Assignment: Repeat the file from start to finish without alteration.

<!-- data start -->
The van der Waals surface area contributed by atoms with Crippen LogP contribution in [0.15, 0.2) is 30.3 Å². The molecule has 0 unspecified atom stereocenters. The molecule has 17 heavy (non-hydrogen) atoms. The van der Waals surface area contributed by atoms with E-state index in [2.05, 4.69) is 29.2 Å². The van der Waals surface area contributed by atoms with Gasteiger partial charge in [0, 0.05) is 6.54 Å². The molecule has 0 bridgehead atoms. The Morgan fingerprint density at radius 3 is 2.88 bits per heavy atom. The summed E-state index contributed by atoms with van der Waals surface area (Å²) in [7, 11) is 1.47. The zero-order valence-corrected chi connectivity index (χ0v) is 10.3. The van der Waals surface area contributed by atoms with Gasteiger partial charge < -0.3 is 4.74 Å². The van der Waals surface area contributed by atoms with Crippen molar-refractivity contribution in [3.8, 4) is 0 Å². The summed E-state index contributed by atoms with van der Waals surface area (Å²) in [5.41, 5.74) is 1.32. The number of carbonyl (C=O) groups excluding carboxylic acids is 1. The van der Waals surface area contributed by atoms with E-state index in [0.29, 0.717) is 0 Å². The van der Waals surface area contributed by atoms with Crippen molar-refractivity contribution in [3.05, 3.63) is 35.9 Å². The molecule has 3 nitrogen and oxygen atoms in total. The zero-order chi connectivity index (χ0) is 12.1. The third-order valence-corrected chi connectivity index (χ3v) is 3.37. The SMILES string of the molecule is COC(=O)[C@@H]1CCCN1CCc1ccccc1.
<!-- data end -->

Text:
The van der Waals surface area contributed by atoms with Crippen LogP contribution in [0.15, 0.2) is 30.3 Å². The molecule has 0 unspecified atom stereocenters. The molecule has 17 heavy (non-hydrogen) atoms. The van der Waals surface area contributed by atoms with E-state index in [2.05, 4.69) is 29.2 Å². The van der Waals surface area contributed by atoms with Gasteiger partial charge in [0, 0.05) is 6.54 Å². The molecule has 0 bridgehead atoms. The Morgan fingerprint density at radius 3 is 2.88 bits per heavy atom. The summed E-state index contributed by atoms with van der Waals surface area (Å²) in [7, 11) is 1.47. The zero-order valence-corrected chi connectivity index (χ0v) is 10.3. The van der Waals surface area contributed by atoms with Gasteiger partial charge < -0.3 is 4.74 Å². The van der Waals surface area contributed by atoms with Crippen molar-refractivity contribution in [3.8, 4) is 0 Å². The summed E-state index contributed by atoms with van der Waals surface area (Å²) in [5.41, 5.74) is 1.32. The number of carbonyl (C=O) groups excluding carboxylic acids is 1. The van der Waals surface area contributed by atoms with E-state index in [0.29, 0.717) is 0 Å². The van der Waals surface area contributed by atoms with Crippen molar-refractivity contribution in [3.05, 3.63) is 35.9 Å². The molecule has 3 nitrogen and oxygen atoms in total. The zero-order chi connectivity index (χ0) is 12.1. The third-order valence-corrected chi connectivity index (χ3v) is 3.37. The SMILES string of the molecule is COC(=O)[C@@H]1CCCN1CCc1ccccc1.